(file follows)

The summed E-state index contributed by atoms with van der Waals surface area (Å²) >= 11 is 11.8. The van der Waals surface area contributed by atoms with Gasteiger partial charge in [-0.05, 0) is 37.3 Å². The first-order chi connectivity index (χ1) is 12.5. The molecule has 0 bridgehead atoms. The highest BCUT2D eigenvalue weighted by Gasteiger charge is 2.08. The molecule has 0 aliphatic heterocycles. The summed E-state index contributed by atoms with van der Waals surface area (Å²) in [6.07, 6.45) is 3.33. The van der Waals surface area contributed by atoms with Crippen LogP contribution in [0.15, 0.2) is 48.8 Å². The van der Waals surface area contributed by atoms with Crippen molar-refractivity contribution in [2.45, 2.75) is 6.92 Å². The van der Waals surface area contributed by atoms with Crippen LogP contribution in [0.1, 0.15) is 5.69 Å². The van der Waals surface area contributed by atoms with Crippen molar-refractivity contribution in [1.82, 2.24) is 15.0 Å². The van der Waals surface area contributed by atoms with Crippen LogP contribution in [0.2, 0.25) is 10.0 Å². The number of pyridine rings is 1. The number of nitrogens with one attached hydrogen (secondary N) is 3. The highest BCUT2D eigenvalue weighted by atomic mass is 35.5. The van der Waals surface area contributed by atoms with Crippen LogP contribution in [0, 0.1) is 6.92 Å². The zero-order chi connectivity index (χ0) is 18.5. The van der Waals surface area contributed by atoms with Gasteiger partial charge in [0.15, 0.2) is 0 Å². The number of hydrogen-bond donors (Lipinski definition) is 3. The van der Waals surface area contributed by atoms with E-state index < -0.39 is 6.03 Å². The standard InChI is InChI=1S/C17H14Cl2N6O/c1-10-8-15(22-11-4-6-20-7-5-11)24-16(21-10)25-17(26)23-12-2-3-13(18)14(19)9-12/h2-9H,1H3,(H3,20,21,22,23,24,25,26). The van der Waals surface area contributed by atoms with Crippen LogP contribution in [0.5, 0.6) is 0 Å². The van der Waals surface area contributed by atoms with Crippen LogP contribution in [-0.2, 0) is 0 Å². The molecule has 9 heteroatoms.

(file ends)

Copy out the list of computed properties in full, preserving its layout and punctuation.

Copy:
The summed E-state index contributed by atoms with van der Waals surface area (Å²) >= 11 is 11.8. The van der Waals surface area contributed by atoms with Gasteiger partial charge in [-0.05, 0) is 37.3 Å². The first-order chi connectivity index (χ1) is 12.5. The molecule has 0 bridgehead atoms. The highest BCUT2D eigenvalue weighted by Gasteiger charge is 2.08. The molecule has 0 aliphatic heterocycles. The summed E-state index contributed by atoms with van der Waals surface area (Å²) in [6.07, 6.45) is 3.33. The van der Waals surface area contributed by atoms with Crippen LogP contribution in [0.15, 0.2) is 48.8 Å². The van der Waals surface area contributed by atoms with Crippen molar-refractivity contribution in [2.45, 2.75) is 6.92 Å². The van der Waals surface area contributed by atoms with Crippen LogP contribution in [0.1, 0.15) is 5.69 Å². The van der Waals surface area contributed by atoms with Crippen molar-refractivity contribution in [1.82, 2.24) is 15.0 Å². The van der Waals surface area contributed by atoms with Crippen LogP contribution in [0.2, 0.25) is 10.0 Å². The number of pyridine rings is 1. The number of nitrogens with one attached hydrogen (secondary N) is 3. The highest BCUT2D eigenvalue weighted by atomic mass is 35.5. The van der Waals surface area contributed by atoms with Crippen LogP contribution in [0, 0.1) is 6.92 Å². The zero-order chi connectivity index (χ0) is 18.5. The van der Waals surface area contributed by atoms with Gasteiger partial charge in [0.15, 0.2) is 0 Å². The number of hydrogen-bond donors (Lipinski definition) is 3. The van der Waals surface area contributed by atoms with E-state index < -0.39 is 6.03 Å². The standard InChI is InChI=1S/C17H14Cl2N6O/c1-10-8-15(22-11-4-6-20-7-5-11)24-16(21-10)25-17(26)23-12-2-3-13(18)14(19)9-12/h2-9H,1H3,(H3,20,21,22,23,24,25,26). The van der Waals surface area contributed by atoms with Crippen LogP contribution in [0.5, 0.6) is 0 Å². The van der Waals surface area contributed by atoms with Crippen LogP contribution in [-0.2, 0) is 0 Å². The molecule has 9 heteroatoms.